Renault Formula 1 team boss Cyril Abiteboul says that 2026 power unit regulations will be the "next battlefield" as alternative proposals are discussed over the next couple of years.

The current hybrid V6 regulations are set in stone until 2025, and the consensus is that the next generation of engines should offer manufacturers a more affordable format, with a strong sustainable element.

F1 managing director of motorsports Ross Brawn noted last week that all options are still possible for the 2026 regulations, while also conceding that no new manufacturers will enter the championship before then.

Abiteboul says recent tweaks to the current power unit rules are a good step towards saving money, and stressed that the 2026 regulations should go further.

"There is probably more work to be done on the power unit side," he told Motorsport.com.

"We've contained the arms race on power unit development a bit by limiting the number of new homologations per year, and by limiting further the number of dyno hours.

"It's good, but it's still bloody expensive to maintain and operate these engines.

"The next step is to have a good look at what can be done in order to make sure that the next generation of power unit is a more economic sell."

Abiteboul says that Renault is studying possible formats for the future rules.

"We're starting to think about what we'd like at least in terms of objectives for the sport. I've mentioned one as probably the most important, the economical sustainability of the next power unit programme, because clearly the current one is very difficult.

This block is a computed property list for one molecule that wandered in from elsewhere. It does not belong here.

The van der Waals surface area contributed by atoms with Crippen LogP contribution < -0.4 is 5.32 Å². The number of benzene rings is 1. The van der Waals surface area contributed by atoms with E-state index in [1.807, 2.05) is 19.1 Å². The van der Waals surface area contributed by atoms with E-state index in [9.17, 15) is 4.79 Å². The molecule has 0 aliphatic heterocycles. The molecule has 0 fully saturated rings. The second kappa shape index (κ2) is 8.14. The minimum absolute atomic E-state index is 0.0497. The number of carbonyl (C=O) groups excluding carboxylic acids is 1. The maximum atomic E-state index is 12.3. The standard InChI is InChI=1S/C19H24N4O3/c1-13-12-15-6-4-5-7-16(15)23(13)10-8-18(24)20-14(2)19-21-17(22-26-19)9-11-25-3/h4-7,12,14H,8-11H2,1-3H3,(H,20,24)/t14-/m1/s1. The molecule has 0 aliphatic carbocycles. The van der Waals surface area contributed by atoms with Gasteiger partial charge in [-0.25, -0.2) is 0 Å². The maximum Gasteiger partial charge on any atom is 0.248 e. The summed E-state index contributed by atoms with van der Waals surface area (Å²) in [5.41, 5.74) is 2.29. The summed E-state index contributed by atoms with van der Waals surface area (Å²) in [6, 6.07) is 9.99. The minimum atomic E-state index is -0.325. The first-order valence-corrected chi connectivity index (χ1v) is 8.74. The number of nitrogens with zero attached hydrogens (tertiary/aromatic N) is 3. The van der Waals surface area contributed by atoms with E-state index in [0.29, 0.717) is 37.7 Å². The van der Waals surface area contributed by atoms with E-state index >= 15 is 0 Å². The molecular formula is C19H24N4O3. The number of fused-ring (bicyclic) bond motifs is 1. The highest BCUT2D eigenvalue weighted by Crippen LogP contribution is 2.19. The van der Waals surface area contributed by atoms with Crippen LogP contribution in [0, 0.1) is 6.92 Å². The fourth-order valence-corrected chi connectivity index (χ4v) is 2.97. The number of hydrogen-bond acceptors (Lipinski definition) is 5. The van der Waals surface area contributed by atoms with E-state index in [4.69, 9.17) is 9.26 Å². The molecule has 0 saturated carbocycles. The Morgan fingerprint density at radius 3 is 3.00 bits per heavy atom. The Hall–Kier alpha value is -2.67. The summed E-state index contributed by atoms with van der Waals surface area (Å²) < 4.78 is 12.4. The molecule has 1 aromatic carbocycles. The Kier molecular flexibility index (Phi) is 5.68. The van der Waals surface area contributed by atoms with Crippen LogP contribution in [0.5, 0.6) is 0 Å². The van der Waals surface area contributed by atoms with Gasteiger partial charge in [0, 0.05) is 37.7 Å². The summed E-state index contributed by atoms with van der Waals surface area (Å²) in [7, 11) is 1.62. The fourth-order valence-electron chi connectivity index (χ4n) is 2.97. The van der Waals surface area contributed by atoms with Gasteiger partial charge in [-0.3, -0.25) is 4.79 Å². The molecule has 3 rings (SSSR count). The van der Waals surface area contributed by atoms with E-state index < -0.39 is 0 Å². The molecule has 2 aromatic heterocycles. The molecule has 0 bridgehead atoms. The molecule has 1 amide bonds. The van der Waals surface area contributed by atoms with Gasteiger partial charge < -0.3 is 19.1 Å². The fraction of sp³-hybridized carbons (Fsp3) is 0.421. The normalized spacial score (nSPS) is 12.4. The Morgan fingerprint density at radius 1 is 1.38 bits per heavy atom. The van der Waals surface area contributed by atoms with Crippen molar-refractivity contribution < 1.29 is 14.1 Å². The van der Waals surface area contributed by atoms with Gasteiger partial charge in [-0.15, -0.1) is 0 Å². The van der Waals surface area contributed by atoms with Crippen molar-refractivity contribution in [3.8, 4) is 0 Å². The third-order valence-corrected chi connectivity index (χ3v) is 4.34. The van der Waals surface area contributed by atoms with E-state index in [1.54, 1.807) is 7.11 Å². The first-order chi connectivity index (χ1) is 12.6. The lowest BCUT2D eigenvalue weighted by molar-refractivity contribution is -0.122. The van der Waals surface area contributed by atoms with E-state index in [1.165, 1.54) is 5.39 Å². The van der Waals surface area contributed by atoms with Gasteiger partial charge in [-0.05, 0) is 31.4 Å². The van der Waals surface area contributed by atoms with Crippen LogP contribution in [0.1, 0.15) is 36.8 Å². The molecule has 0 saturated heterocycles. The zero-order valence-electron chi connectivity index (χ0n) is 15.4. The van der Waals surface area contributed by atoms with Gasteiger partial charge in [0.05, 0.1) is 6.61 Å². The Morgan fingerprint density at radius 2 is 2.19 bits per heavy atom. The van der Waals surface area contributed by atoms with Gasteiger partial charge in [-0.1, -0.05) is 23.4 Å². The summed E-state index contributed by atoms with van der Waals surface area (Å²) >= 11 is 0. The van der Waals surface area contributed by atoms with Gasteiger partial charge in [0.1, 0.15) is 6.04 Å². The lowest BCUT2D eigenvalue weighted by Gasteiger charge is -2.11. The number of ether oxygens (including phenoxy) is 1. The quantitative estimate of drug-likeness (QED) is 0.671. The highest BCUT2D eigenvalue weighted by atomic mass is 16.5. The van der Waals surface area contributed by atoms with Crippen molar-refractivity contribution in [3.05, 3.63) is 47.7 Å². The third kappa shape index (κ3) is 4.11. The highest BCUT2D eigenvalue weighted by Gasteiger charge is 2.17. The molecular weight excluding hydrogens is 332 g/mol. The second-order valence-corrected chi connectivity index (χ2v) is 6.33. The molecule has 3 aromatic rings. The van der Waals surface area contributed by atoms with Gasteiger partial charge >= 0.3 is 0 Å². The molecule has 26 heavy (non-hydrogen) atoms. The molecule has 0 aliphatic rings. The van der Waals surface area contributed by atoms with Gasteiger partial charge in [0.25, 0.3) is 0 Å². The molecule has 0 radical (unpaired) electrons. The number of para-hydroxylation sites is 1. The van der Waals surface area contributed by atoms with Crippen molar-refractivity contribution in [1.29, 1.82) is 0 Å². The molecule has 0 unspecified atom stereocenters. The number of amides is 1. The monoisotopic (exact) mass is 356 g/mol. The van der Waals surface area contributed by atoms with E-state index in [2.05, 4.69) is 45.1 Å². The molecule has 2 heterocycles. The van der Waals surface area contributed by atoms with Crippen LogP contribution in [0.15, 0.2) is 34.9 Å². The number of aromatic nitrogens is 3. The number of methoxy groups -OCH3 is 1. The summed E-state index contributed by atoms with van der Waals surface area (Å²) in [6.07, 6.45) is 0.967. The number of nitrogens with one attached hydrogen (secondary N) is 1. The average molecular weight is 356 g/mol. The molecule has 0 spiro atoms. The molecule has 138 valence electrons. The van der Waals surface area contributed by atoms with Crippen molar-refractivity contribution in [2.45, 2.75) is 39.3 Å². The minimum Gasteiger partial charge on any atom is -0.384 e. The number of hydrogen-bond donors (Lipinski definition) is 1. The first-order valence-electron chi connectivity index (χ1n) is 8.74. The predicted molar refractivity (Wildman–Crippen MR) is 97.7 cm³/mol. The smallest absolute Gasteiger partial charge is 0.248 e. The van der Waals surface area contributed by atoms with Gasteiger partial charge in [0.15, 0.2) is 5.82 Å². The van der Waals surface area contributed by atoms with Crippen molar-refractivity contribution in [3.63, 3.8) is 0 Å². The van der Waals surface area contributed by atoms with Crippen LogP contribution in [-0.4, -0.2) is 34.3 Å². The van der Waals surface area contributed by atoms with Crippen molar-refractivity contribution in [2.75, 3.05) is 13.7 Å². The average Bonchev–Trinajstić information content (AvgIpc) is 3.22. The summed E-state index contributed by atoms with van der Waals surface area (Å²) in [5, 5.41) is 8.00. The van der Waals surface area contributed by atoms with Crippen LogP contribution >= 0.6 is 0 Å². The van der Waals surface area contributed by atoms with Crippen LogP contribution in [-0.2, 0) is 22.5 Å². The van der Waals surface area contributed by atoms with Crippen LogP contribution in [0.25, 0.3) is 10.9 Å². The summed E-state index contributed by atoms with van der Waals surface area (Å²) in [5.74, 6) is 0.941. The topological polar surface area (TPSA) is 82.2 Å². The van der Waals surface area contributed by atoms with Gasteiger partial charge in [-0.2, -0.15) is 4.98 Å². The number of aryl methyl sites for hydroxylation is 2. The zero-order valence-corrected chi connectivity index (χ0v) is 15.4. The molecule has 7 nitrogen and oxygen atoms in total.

"The next thing we need to think about is the technology involved.

"We see the pace at which electrification is gaining everywhere around the world, and therefore we need to think very hard about what that means for F1, what that means in the context of racing, what that means in the context of some parallel co-existence with Formula E.

"We need to think about that, as it's the next battlefield, in my opinion.

"I think we'd like to have the big principle of the engine agreed for 2021 or 2022, so that development can start in 2023. That's the sort of macro planning we have in mind."

Abiteboul downplayed suggestions that removing the MGU-H from the current V6 hybrid would be a simple solution.

"We have the MGU-H for the fuel efficiency of the engine. Are we prepared to say that we will lose something like 20-30% of fuel efficiency?

"I don't see us carrying more fuel, because we already know that the cars are even heavier in 2022.

"We are talking about another 50kgs of fuel if we remove the MGU-H in order to have the same sort of energy density.

"It's a very difficult equation. With the prospect of the cars not being lighter I think it will be difficult to remove that device if we want to get to the same level of sustainable power.

"You can have big power, for sure, but if you want to have sustainable power which is F1, it's difficult to do without that component."